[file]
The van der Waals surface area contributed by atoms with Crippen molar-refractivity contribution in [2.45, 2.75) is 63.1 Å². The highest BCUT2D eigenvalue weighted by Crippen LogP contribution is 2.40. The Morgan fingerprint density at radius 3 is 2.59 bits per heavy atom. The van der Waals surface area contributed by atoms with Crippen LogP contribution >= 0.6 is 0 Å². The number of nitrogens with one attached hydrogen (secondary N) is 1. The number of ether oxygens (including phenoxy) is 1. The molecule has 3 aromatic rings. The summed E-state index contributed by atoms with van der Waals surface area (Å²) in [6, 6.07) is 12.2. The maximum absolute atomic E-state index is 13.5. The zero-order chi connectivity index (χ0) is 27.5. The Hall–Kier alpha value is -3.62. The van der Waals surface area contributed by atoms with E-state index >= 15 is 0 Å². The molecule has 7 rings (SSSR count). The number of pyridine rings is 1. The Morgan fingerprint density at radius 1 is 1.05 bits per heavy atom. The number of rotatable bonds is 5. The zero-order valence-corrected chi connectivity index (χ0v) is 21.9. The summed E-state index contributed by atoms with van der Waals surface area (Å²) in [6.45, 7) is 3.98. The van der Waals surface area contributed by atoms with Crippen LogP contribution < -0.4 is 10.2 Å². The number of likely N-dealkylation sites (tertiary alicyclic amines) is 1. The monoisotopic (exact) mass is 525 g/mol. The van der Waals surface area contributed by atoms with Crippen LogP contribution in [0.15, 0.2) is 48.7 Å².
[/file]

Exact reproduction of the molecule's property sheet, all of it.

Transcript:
The van der Waals surface area contributed by atoms with Crippen molar-refractivity contribution in [2.45, 2.75) is 63.1 Å². The highest BCUT2D eigenvalue weighted by Crippen LogP contribution is 2.40. The Morgan fingerprint density at radius 3 is 2.59 bits per heavy atom. The van der Waals surface area contributed by atoms with Crippen LogP contribution >= 0.6 is 0 Å². The number of nitrogens with one attached hydrogen (secondary N) is 1. The number of ether oxygens (including phenoxy) is 1. The molecule has 3 aromatic rings. The summed E-state index contributed by atoms with van der Waals surface area (Å²) in [6, 6.07) is 12.2. The maximum absolute atomic E-state index is 13.5. The zero-order chi connectivity index (χ0) is 27.5. The Hall–Kier alpha value is -3.62. The van der Waals surface area contributed by atoms with E-state index >= 15 is 0 Å². The molecule has 7 rings (SSSR count). The number of pyridine rings is 1. The Morgan fingerprint density at radius 1 is 1.05 bits per heavy atom. The number of rotatable bonds is 5. The zero-order valence-corrected chi connectivity index (χ0v) is 21.9. The summed E-state index contributed by atoms with van der Waals surface area (Å²) in [6.45, 7) is 3.98. The van der Waals surface area contributed by atoms with Crippen LogP contribution < -0.4 is 10.2 Å². The number of likely N-dealkylation sites (tertiary alicyclic amines) is 1. The monoisotopic (exact) mass is 525 g/mol. The van der Waals surface area contributed by atoms with Crippen LogP contribution in [0.15, 0.2) is 48.7 Å².